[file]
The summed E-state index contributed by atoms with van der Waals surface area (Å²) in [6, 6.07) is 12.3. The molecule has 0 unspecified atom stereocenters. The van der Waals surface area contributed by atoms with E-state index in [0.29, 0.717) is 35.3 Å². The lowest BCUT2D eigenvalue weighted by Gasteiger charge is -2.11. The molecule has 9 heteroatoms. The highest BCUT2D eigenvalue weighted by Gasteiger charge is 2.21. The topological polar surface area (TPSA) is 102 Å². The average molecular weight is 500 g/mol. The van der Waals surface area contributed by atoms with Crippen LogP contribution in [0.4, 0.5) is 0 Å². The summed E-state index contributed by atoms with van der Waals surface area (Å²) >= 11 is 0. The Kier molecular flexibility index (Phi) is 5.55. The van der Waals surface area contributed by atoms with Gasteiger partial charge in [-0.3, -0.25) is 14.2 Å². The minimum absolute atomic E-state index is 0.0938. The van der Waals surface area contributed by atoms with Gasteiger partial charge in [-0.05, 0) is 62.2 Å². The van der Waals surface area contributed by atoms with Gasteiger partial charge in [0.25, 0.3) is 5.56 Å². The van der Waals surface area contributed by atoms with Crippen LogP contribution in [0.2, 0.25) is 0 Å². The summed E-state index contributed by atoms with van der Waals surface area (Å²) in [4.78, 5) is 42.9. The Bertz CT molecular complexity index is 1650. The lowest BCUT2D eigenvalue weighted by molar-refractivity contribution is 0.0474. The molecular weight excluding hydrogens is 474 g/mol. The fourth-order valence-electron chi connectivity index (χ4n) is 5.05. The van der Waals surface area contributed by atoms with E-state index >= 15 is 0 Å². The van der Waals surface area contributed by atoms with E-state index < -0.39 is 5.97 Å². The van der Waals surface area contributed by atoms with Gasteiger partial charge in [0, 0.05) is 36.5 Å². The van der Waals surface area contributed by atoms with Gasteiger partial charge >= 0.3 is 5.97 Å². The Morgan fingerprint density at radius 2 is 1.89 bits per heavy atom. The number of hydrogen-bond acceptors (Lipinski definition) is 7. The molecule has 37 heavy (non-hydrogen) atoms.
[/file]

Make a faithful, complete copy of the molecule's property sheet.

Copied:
The summed E-state index contributed by atoms with van der Waals surface area (Å²) in [6, 6.07) is 12.3. The molecule has 0 unspecified atom stereocenters. The van der Waals surface area contributed by atoms with E-state index in [0.29, 0.717) is 35.3 Å². The lowest BCUT2D eigenvalue weighted by Gasteiger charge is -2.11. The molecule has 9 heteroatoms. The highest BCUT2D eigenvalue weighted by Gasteiger charge is 2.21. The topological polar surface area (TPSA) is 102 Å². The average molecular weight is 500 g/mol. The van der Waals surface area contributed by atoms with Crippen LogP contribution in [0.4, 0.5) is 0 Å². The summed E-state index contributed by atoms with van der Waals surface area (Å²) >= 11 is 0. The Kier molecular flexibility index (Phi) is 5.55. The van der Waals surface area contributed by atoms with Gasteiger partial charge in [-0.3, -0.25) is 14.2 Å². The minimum absolute atomic E-state index is 0.0938. The van der Waals surface area contributed by atoms with Gasteiger partial charge in [-0.05, 0) is 62.2 Å². The van der Waals surface area contributed by atoms with Gasteiger partial charge in [0.25, 0.3) is 5.56 Å². The van der Waals surface area contributed by atoms with Crippen LogP contribution in [0.2, 0.25) is 0 Å². The summed E-state index contributed by atoms with van der Waals surface area (Å²) in [4.78, 5) is 42.9. The Bertz CT molecular complexity index is 1650. The lowest BCUT2D eigenvalue weighted by molar-refractivity contribution is 0.0474. The molecular weight excluding hydrogens is 474 g/mol. The fourth-order valence-electron chi connectivity index (χ4n) is 5.05. The van der Waals surface area contributed by atoms with E-state index >= 15 is 0 Å². The van der Waals surface area contributed by atoms with E-state index < -0.39 is 5.97 Å². The van der Waals surface area contributed by atoms with Gasteiger partial charge in [0, 0.05) is 36.5 Å². The van der Waals surface area contributed by atoms with Gasteiger partial charge >= 0.3 is 5.97 Å². The Morgan fingerprint density at radius 2 is 1.89 bits per heavy atom. The number of hydrogen-bond acceptors (Lipinski definition) is 7. The molecule has 37 heavy (non-hydrogen) atoms.